One of the most terrifying aspects of public outlook is the ability for the public to be swayed by the opinions of the so-called intellectuals or public servants. It is in this vein of discussion where opinions are solidified and rules and regulations are set in stone. The difficulty with these judgments though is that so many ride on the necessitation of a further goal and sometimes goals which can be of a more incendiary nature and ultimately criminal. Propaganda, to be exact, has been a tool utilized with the aforementioned goal in mind; but to what extent and how ought the public at large know when propaganda is being used to further these goals of say world domination? Through the lens of philosophers, authoritarians, and victims the oft-arbitrary nature of truth will be examined as well as how propaganda has historically played a role in shaping societal truths.
The very word truth poses difficulty; when heard it is assumed that the speaker is genuine and has no ulterior motives. However, as Friedrich Nietzsche so eloquently states, “[knowledge’s] most universal effect is deception” (Nietzsche 43) because of the very nature of knowledge/truth. Nietzsche’s explanation of this deception for the Nazi’s comes in the form of the human’s inherent vanity. In the interest of ones self-preservation, too often - and similarly in Albert Speer’s memoirs Inside the Third Reich- one is “acting a role before others and before oneself” (Nietzsche 43).
Speer’s account of the vanity of Nazi’s and their desire for power could be drawn not from his words, but the very pictures themselves. His “Cathedral of Ice” for example not only raised Hitler above his audience so that they were forced to raise their heads in awe, but also gave the illusionary quality of the people being in a prison. The lights formed bar-like structures around the perimeter, and moreover, the name itself conjured up images of reverence and obedience. This use of visual propaganda can be likened to what Nietzsche refers to as the Nazi’s “deeply immers[ing their subjects] in illusions and dream images; their eye glides only over the surface of things and sees “forms”; their feeling nowhere leads into truth, but contents itself with the reception of stimuli […]” (Nietzsche 43). Not only does the structure call for the audience to heed to its impressiveness, but it also calls for the audience to ignore the true motives of the Nazi’s.
Speer’s architectural endeavors - with the purpose of control through propaganda – echoes Nietzsche’s idea of truth being likened to “[a] mobile army of metaphors” (Nietzsche 46) for Speer utilized the structures with the same intent of obedience and reverence. His constructions, like the “Cathedral of Ice” and “the New Chancellery,” themselves are the very metaphor to promote feelings of unworthiness in respect to their size, as well as, imposing order with the application of the neoclassical design.
“The New Chancellery” was Hitler’s conversation with the western world. He wanted it to not only “impress London society by the sumptuousness of the embassy” (Speer 108), but specifically to affect the “smaller dignitaries” (Speer 102). This specificity of person with which Hitler wanted to impress upon was a lower caliber, and thus, more easily swayed away from reality towards power and prestige. Hitler made excellent use of Nietzsche’s “mobile army of metaphors” and employed someone who was adept at making his propagandistic vision a reality.
In Elie Wiesel’s Night, the affect that the Nazi’s had on the Jew’s in Sighet was palpable. Wiesel recalls the German soldiers wore “steel helmets” (Wiesel 27) that bore a “death’s-head emblem” (Wiesel 27) and while this in itself suggests impending doom, the Jew’s stayed in a state of denial. Before they had heard that the German’s were anti-Semitic, Wiesel stated that while they “had heard of the Fascists, […] it was all in the abstract” (Wiesel 27). In other words, the metaphor of the Fascist and their inevitable appearance in Sighet only spoke of the governmental responsibilities of this new command. The compliance with which the Jews in Sighet bore suggests the power of the propaganda and the ease at which one gives up sovereignty. They were “reassured” (Wiesel 27) by the soldier’s demeanor and hadn’t the slightest inclination of the true motives of the Nazi’s. Wiesel’s story shows this slow but pervading power that the Nazi’s employed beginning with their arrival, to the yellow star, and ultimately the Holocaust.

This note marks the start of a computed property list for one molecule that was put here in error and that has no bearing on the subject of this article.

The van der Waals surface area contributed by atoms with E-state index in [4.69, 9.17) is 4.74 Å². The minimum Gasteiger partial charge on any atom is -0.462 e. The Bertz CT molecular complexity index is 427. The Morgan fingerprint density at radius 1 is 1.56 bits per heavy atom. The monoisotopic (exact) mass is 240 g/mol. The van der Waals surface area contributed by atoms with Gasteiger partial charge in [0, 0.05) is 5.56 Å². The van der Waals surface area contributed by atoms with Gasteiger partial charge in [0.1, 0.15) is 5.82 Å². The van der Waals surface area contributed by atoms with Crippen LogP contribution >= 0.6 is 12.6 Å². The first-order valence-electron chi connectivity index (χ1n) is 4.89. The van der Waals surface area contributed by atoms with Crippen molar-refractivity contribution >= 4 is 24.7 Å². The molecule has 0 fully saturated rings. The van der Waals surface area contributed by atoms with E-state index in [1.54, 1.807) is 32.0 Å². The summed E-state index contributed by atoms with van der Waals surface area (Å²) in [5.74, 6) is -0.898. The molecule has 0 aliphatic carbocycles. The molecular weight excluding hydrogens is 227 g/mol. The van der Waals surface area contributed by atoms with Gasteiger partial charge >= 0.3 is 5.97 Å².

Even when the citizen’s of Sighet heard the stories that they were heading towards a terrible fate, they remained blind to their inherent right to freedom and one must take pause as to why anyone is not vigilant towards their personal preservation. The philosopher Alfred Jules Ayer saw truth as something that is asserted. He said as humans it is our responsibility to recognize when something is “false, not because it is formally defective, but because it fails to satisfy some material criterion. And it is our responsibility to discover what that criterion is” (Ayer 90). It is assumed that, like the soldiers initial demeanor, the ruler’s actions were proper, just as the Hungarians - who allied themselves with the Nazi’s - believed the lies Hitler was speaking about the Jews were true. Truth became a tool used to manipulate, and propaganda was its “mobile army.”
But propaganda is not only affective through the use of carefully constructed rallies, buildings, and lies disguised as truth; its implementation during times of crisis is paramount to fundamentally changing the way a nation views it’s fellow citizens, as well as how a people view one another. John Okada’s image of America in No-No Boy speaks volumes that societies consent in having an unrealistic sense of their surroundings, one that leaves the viewer in a fuzzy state of ignorance. Ichiro asks “[w]here is that place they talk of and paint nice pictures of and describe in all the homey magazines?” (Okada 159) This is in part the American Dream that people so ravishingly devour in hopes of being the “tired, hungry, and poor” that America accepts with open arms. Okada poignantly remarks through Ichiro that “[o]ne hears the voice of the Negro or Japanese or Chinese or Jew, a clear bell-like intonation of the common struggle for recognition as a complete human being […]” (Okada 134). Through No-No Boy’s characters, the reader experiences this struggle that fractures the lives and families when they realize even the American Dream comes with exceptions.